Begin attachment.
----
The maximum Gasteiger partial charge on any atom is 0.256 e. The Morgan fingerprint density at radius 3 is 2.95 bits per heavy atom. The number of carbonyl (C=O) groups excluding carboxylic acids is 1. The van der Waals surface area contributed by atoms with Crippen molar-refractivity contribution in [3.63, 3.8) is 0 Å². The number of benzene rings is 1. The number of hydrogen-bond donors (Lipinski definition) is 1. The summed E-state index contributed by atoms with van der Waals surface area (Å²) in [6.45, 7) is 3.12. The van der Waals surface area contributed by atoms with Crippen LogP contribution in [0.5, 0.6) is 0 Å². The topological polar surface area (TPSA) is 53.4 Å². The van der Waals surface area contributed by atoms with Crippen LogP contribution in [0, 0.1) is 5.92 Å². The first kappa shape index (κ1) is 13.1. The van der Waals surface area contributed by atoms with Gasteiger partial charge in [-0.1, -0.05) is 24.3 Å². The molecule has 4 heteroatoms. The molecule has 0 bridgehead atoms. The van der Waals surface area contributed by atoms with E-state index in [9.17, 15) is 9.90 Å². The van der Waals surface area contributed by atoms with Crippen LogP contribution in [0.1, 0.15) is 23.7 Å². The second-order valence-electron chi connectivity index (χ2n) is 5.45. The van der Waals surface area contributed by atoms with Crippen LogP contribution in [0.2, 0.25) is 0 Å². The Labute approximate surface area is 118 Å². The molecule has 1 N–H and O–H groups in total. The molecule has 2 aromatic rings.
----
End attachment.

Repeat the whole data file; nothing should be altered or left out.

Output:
The maximum Gasteiger partial charge on any atom is 0.256 e. The Morgan fingerprint density at radius 3 is 2.95 bits per heavy atom. The number of carbonyl (C=O) groups excluding carboxylic acids is 1. The van der Waals surface area contributed by atoms with Crippen molar-refractivity contribution in [3.63, 3.8) is 0 Å². The number of benzene rings is 1. The number of hydrogen-bond donors (Lipinski definition) is 1. The summed E-state index contributed by atoms with van der Waals surface area (Å²) in [6.45, 7) is 3.12. The van der Waals surface area contributed by atoms with Crippen LogP contribution in [0.5, 0.6) is 0 Å². The topological polar surface area (TPSA) is 53.4 Å². The van der Waals surface area contributed by atoms with Crippen LogP contribution in [0, 0.1) is 5.92 Å². The first kappa shape index (κ1) is 13.1. The van der Waals surface area contributed by atoms with Gasteiger partial charge in [-0.1, -0.05) is 24.3 Å². The molecule has 4 heteroatoms. The molecule has 0 bridgehead atoms. The van der Waals surface area contributed by atoms with E-state index in [9.17, 15) is 9.90 Å². The van der Waals surface area contributed by atoms with Crippen LogP contribution in [0.1, 0.15) is 23.7 Å². The second-order valence-electron chi connectivity index (χ2n) is 5.45. The van der Waals surface area contributed by atoms with Crippen LogP contribution in [0.2, 0.25) is 0 Å². The Labute approximate surface area is 118 Å². The molecule has 1 N–H and O–H groups in total. The molecule has 2 aromatic rings.